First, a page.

TAMPA, Fla. – Mississippi State’s talent-rich defense has earned its accolades.
Iowa’s opponent in Tuesday’s Outback Bowl is the only team in college football to be ranked in the top 10 in the country in scoring defense, rushing defense, passing defense and total defense.
Nothing comes easily for opponents of the Bulldogs.
The Hawkeyes, with a defense that ranks seventh in the country in defending the run and in total defense, enter the 11 a.m. New Year’s Day match-up believing they have something to prove.
“They have a great defense, no question. The only thing we can do is be the best defense on the field on New Year’s Day and that’s what we’re working to do,’’ Iowa cornerback Matt Hankins said. “It’s a chance for us to show that we can compete on even terms with a defense people say is one of the best in the country.’’
That’s motivation for Iowa, which spent Friday morning practicing on the grass turf at a soccer stadium at the University of Tampa.
“Let’s get a good sweat going today,’’ defensive coordinator Phil Parker said, encouraging his players as they worked through drills that preceded a workout that lasted a little longer than the expected 90 minutes.
Afterward, the Hawkeyes didn’t mind.
“We’re getting ready to play a good team with a lot of talent on offense,’’ defensive end Parker Hesse said. “It’s a good way to end the season, facing a good challenge and that’s what these guys are. They’re a good team.’’
Iowa’s work begins in dealing with an offensive line anchored by a senior center in Elgton Jenkins who is ranked by NFL draft analyst Mel Kiper Jr. as the top prospect at his position in this year’s draft class.
He works in front of a third-year starting quarterback in Nick Fitzgerald who is at the core of what the Bulldogs try to get done on offense.
The 6-foot-5, 230-pound senior is bigger than most dual-threat quarterbacks Iowa has competed against this season and is Mississippi State’s primary ball carrier.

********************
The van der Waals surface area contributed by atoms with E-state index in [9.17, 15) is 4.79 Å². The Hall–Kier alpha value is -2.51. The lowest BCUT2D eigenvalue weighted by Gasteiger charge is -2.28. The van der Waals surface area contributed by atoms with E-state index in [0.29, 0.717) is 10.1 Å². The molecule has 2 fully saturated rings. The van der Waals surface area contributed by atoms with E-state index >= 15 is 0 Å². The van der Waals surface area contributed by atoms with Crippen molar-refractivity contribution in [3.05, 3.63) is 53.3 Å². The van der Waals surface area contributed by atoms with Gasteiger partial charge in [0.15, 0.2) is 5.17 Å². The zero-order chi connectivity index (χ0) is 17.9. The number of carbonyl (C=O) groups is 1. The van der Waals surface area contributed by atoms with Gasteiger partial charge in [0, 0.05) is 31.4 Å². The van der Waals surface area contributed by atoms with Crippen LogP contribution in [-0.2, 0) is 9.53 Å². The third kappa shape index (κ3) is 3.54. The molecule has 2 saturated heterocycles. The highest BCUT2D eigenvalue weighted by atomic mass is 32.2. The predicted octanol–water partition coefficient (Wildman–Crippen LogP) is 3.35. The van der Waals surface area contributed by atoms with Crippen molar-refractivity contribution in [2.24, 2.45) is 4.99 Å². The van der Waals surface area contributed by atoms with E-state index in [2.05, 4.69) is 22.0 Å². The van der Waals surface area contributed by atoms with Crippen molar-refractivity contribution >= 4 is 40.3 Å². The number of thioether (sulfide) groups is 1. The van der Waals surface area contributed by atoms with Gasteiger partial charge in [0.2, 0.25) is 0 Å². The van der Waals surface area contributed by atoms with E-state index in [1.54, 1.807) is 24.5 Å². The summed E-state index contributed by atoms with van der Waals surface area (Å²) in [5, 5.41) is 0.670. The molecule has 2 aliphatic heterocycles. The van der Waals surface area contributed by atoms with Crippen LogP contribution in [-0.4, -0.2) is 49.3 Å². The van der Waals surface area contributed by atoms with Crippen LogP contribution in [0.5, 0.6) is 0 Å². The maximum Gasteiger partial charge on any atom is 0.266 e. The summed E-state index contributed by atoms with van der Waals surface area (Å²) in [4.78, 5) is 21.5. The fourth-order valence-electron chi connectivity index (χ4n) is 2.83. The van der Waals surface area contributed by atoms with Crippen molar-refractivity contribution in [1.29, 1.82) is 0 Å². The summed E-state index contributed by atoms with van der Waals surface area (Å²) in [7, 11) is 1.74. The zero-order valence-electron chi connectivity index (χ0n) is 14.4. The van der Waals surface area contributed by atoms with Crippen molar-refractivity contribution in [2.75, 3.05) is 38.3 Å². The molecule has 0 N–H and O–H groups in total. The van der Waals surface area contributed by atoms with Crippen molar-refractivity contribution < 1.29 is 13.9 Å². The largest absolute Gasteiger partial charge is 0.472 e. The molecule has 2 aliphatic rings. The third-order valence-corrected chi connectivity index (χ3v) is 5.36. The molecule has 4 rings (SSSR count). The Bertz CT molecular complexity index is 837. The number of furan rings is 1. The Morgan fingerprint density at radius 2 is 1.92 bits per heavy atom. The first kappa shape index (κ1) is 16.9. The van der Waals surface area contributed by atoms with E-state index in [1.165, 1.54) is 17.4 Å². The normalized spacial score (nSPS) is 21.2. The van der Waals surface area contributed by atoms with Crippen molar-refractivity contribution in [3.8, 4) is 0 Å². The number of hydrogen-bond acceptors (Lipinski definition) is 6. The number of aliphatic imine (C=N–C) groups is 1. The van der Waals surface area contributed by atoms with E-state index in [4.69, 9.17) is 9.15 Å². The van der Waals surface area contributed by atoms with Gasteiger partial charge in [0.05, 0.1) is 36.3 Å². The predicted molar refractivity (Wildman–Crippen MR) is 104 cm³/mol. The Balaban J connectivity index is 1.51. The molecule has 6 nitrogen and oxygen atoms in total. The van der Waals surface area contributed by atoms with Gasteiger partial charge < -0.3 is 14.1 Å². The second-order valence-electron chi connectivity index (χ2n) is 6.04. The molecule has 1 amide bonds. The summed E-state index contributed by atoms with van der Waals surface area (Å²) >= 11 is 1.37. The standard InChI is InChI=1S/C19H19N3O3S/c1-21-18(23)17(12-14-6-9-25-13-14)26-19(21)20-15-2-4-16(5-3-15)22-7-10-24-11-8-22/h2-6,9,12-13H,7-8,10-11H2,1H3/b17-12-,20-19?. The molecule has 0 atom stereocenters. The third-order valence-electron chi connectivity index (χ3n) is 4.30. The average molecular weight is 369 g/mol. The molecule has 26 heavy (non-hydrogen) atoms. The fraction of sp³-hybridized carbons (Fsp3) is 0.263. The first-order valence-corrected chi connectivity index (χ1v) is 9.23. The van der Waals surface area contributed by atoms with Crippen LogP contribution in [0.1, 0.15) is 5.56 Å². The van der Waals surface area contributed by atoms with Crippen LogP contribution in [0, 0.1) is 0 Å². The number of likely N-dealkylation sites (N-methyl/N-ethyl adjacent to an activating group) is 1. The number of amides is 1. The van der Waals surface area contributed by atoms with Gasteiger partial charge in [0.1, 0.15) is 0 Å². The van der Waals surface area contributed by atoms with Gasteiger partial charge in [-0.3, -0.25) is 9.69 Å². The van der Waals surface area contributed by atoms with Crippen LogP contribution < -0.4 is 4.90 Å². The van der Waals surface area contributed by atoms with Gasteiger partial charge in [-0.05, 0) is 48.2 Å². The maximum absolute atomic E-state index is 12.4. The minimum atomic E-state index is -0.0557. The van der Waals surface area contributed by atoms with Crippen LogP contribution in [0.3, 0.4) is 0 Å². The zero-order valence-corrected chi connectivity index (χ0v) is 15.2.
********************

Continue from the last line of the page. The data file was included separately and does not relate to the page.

He’s topped 100 rushing yards 20 times in his collegiate career and on his way to 1,018 rushing yards this season, Fitzgerald carried the ball 201 times and has thrown it 249 times while leading the Bulldogs to an 8-4 record.
In watching Fitzgerald work on tape, Iowa defensive back Jake Gervase sees a difference between the run-pass threat the Hawkeyes faced earlier this season in Penn State’s Trace McSorley and in Nebraska’s Adrian Martinez.
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“He’s kind of a power guy and he uses his size in a way that’s a little different for a running quarterback,’’ Gervase said. “If it’s fourth-and-one or third-and-two, he doesn’t hand it off a lot. He’ll keep and he doesn’t hesitate to run for the tough yards. We have to respect that and if we get a chance to get a hit in on him, we have to do that, too.’’
Linebacker Djimon Colbert said Fitzgerald doesn’t mind dropping his shoulder and aggressively attacking opposing defenses.
“He doesn’t slide much, and we take that into consideration with the game plan,’’ Colbert said.
He said Iowa can’t become too consumed with what Fitzgerald brings to the table.
Running back Kylin Hill has averaged 6.6 yards on his 101 carries this season and is among eight Bulldogs who have caught at least 10 passes this season.
“Their quarterback slept on a lot of people, but he can make plays on his feet. Everyone knows he can run around,’’ Colbert said. “They have good backs, too, so we have to prepare for all the things they bring on game day.’’
Hill said Iowa’s length on defense, from the size that Anthony Nelson and Matt Nelson bring up front, to long arms in the secondary, is something the Bulldogs have not seen this season.
“That’s different. They’re long, and they’re physical,’’ he said, comparing the Hawkeyes’ level of physical play on defense to what Mississippi State dealt with when during a 24-0 loss to Alabama.
“They’re a good defense and we know they’ll be ready for us. It’s a Big Ten-SEC game. They’ll be ready.’’
The way Hill and others are utilized in an offense that averages 29.1 points adds to the challenge Iowa will face.
Parker said the Bulldogs’ offensive scheme and the way it distributes the ball to players across the field is well conceived.
“You have to be careful of cheating too many guys in the box,’’ Parker said. “When you do that, you’re going to give up big plays. The fewer big plays you give up the better defense you’re going to play.’’
That starts with stopping the run, defensive back Amani Hooker said.
“It’s better to give up only a handful of yards on the ground on a play than it is to give up big yards on a pass play,’’ Hooker said. “As always, what we want to do starts with defending the run game and doing what we can to make them a one-dimensional team. That’s what we try to do every time out.’’
Hooker said Iowa’s objective isn’t to be the type of defense Mississippi State has been all season.
“Our goal is to be the best defense on the field on New Year’s Day,’’ Hooker said. “If we can be that defense, eliminate any mistakes, we’ll give ourselves a chance in this game. That’s what we’re all working to do.’’